Defence Secretary Gavin Williamson has today announced a major step forward for Britain’s new nuclear submarines, say the Ministry of Defence.

Defence Secretary Gavin Williamson said:

“Our nuclear deterrent is our ultimate defence from the most extreme threats while our attack submarines are busier than ever providing unprecedented levels of protection across the world.

A Royal Navy submarine is on patrol 24 hours a day, every day of the year, protecting our way of life. These advanced and complex vessels are more important than ever as the world becomes an increasingly dangerous place and establishing this new Agency sends a clear signal of our commitment to continue deterring conflict and protecting the nation.”

According to a press release from the Ministry of Defence:

“The SDA will procure and project manage the construction of future Royal Navy submarines, and support those in-service, working with Navy Command and the newly established Defence Nuclear Organisation. The vision of the SDA is to lead a high-performing industrial enterprise to deliver and support the UK’s submarine capability safely, securely and more effectively and cost efficiently.

Headed by Chief Executive Officer Ian Booth – who has a wealth of experience in delivering complex private and public sector procurement programmes – the SDA employs around 1,300 people and already has a talented and extremely knowledgeable workforce, including some of the nation’s most experienced nuclear experts. The Agency will have the authority and freedom to recruit and retain the best people to manage the Submarine Enterprise. The majority of SDA staff will be based in Bristol, with other colleagues located at sites such as Barrow, Derby, Devonport, Rosyth and Faslane.”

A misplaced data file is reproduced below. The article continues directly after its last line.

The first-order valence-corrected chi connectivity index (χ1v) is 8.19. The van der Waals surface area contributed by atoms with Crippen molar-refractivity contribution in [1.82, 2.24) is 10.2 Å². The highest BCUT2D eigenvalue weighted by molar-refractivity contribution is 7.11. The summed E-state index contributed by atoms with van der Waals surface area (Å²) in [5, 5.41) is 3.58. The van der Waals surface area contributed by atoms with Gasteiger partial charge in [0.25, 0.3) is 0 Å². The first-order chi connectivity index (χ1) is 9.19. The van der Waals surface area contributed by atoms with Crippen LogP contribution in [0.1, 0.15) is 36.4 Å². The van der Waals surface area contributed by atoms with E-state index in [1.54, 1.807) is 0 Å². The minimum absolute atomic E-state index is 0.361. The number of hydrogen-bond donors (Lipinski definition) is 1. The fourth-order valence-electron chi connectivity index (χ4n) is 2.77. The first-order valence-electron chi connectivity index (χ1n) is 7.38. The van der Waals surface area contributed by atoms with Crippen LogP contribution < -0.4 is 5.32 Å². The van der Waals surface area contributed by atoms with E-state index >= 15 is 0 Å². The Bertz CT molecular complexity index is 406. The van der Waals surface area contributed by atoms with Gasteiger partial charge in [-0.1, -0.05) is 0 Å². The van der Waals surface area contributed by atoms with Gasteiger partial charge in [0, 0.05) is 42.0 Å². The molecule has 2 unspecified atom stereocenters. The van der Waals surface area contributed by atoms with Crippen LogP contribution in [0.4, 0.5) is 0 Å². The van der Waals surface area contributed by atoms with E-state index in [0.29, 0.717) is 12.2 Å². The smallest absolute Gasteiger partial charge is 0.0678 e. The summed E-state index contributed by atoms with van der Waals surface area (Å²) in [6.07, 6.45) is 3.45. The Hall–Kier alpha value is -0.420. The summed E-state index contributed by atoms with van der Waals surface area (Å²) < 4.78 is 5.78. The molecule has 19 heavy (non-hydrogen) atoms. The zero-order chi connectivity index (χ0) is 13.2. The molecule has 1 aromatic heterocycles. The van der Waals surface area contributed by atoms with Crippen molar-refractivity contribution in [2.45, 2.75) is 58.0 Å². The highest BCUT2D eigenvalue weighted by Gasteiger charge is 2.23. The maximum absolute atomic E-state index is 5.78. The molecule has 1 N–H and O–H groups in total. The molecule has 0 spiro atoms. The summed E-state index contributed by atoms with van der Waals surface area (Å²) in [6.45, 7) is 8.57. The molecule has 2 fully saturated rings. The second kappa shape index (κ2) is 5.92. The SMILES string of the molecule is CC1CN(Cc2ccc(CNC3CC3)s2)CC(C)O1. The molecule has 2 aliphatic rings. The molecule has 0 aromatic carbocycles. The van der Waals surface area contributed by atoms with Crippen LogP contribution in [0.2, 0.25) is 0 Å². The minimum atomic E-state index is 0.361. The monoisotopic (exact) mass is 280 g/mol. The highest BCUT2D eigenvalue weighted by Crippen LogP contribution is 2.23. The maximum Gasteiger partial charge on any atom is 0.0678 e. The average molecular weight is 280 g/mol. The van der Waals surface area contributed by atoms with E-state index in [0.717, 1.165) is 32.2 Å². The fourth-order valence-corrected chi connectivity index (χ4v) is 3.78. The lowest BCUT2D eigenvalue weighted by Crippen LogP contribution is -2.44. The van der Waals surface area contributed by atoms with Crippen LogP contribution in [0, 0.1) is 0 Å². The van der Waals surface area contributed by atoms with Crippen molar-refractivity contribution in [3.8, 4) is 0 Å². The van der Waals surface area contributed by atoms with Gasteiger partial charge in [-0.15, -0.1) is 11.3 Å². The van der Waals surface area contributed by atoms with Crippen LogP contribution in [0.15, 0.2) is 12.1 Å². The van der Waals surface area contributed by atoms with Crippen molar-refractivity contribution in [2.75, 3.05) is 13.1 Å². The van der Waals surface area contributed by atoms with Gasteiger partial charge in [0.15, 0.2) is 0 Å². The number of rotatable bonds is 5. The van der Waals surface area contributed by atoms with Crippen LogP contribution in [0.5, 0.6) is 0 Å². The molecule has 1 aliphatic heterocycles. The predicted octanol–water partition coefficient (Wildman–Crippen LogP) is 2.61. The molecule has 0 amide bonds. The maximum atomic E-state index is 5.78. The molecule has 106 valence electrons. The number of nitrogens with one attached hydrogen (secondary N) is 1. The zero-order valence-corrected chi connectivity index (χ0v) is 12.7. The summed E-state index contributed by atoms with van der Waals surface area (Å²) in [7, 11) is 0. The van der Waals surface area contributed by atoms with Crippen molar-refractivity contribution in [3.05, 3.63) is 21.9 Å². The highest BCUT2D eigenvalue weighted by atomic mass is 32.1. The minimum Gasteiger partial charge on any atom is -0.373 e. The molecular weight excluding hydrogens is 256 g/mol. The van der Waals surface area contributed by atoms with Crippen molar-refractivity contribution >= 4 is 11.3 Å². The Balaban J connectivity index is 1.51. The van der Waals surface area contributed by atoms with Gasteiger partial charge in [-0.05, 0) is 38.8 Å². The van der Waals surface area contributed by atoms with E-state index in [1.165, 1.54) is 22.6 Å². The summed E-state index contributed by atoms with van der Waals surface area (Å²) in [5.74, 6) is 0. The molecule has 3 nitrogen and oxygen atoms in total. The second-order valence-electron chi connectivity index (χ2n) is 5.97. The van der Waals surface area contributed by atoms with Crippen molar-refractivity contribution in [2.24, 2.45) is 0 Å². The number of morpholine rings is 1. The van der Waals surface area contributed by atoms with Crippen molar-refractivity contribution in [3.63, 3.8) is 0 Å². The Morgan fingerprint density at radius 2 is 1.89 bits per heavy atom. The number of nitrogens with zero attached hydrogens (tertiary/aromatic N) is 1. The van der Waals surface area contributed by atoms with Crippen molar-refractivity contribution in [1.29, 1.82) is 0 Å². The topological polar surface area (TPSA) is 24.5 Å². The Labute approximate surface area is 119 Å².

Chief Executive Officer of the Submarine Delivery Agency, Ian Booth said:

“The SDA is to lead a high-performing industrial enterprise that is committed to strengthening the safety, availability, reliability and security of UK submarines, including our Continuous At Sea Deterrent. The Agency will draw on best practice from both the public and private sectors with a focus on cost effective and timely delivery to achieve the best possible outcomes for Defence.”

The press release concludes:

“The SDA has learnt from other successful programmes of a similar scale and complexity such as the 2012 Olympics and Crossrail. It will maintain vital links with industry and public sector partners to preserve the UK’s technology advantage and skills-base and to ensure submarine manufacturing and maintenance capability is sufficient to support the UK’s submarine requirements.

A key facet of the SDA is to manage the Dreadnought and Astute nuclear submarine programmes to time and budget, alongside providing day-to-day support to the in-service fleet of Trafalgar, Astute and Vanguard Class submarines. As a responsible nuclear operator, the organisation will also manage the decommissioning and disposal of submarines in a safe and environmentally sound way.”

38 COMMENTS

  1. So they’ve changed the sign on the front door from Submarine Operating Centre within DES to this new agency.

    Will it actually save any money or is it just a rebranding?

    Also, is the all important Strategic Systems Executive also a part of this new entity or remains separate?

    • Time to move the whole thing out of the core budget and hand it to the Cabinet Office.
      If this the first step on that journey 🤞🏻

  2. …has the 7th Astute class boat been confirmed yet?